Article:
Ben Harper sounds off on new CD

TORONTO -- Right, right. The album is called "Both Sides Of The Gun." But as singer-songwriter-producer Ben Harper tells it, his latest release does more than just showcase his acoustic and electric halves.

Even though critics have lauded his decision to split the record's alternating ballads and rockers onto two separate discs, Harper says this record, probably more than any of his other previous six solo releases, shows off all his musical sides.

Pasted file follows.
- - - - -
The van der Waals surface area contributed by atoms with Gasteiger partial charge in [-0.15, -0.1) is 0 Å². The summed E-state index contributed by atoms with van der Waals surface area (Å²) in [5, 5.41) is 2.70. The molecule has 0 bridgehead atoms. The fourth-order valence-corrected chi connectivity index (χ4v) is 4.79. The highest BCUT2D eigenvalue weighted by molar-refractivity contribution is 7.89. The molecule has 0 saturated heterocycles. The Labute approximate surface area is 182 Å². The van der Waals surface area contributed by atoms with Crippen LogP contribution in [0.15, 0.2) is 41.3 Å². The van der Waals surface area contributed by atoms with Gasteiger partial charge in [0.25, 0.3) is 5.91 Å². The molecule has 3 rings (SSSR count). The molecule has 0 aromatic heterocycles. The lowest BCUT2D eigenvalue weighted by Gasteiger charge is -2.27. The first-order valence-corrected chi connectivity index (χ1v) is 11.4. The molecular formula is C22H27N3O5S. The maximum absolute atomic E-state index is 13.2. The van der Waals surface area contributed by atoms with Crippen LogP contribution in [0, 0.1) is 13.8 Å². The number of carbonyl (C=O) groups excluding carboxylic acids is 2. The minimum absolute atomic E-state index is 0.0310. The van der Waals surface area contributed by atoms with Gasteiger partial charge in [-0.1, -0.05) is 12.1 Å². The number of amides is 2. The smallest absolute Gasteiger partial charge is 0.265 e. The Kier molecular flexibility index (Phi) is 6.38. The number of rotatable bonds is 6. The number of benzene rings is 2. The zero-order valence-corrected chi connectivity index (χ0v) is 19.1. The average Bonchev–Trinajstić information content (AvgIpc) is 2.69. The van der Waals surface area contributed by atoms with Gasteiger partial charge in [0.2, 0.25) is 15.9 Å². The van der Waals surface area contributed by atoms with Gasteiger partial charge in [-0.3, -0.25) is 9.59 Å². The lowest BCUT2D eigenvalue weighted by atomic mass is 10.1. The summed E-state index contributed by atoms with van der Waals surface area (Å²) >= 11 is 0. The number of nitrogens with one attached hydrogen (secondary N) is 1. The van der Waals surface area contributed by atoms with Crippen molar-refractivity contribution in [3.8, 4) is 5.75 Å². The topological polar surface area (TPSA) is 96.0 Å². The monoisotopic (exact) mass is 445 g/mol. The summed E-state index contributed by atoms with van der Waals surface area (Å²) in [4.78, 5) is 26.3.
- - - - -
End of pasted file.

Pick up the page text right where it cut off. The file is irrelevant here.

On a bright April morning in an upscale hotel in downtown Toronto, Harper, 36, perches himself forward before rattling off what he means. "Even though the 'Both' of the title infers two, there's more than that," he says, looking vigorous as he nears the end of a short North American promotional blitz.

"Because I love acoustic, rock, the blues, that sort of folk-soul type scenario, and hip-hop, I've realized that if there's such a thing as four sides to a gun, it's in there," he says.

Recognizing the different sounds that were coming out of the studio, Harper figured that splitting up the songs would give the album room to move. "The moods were great as bridge to and from one another, but they were confronting each other on one disc," he recalls.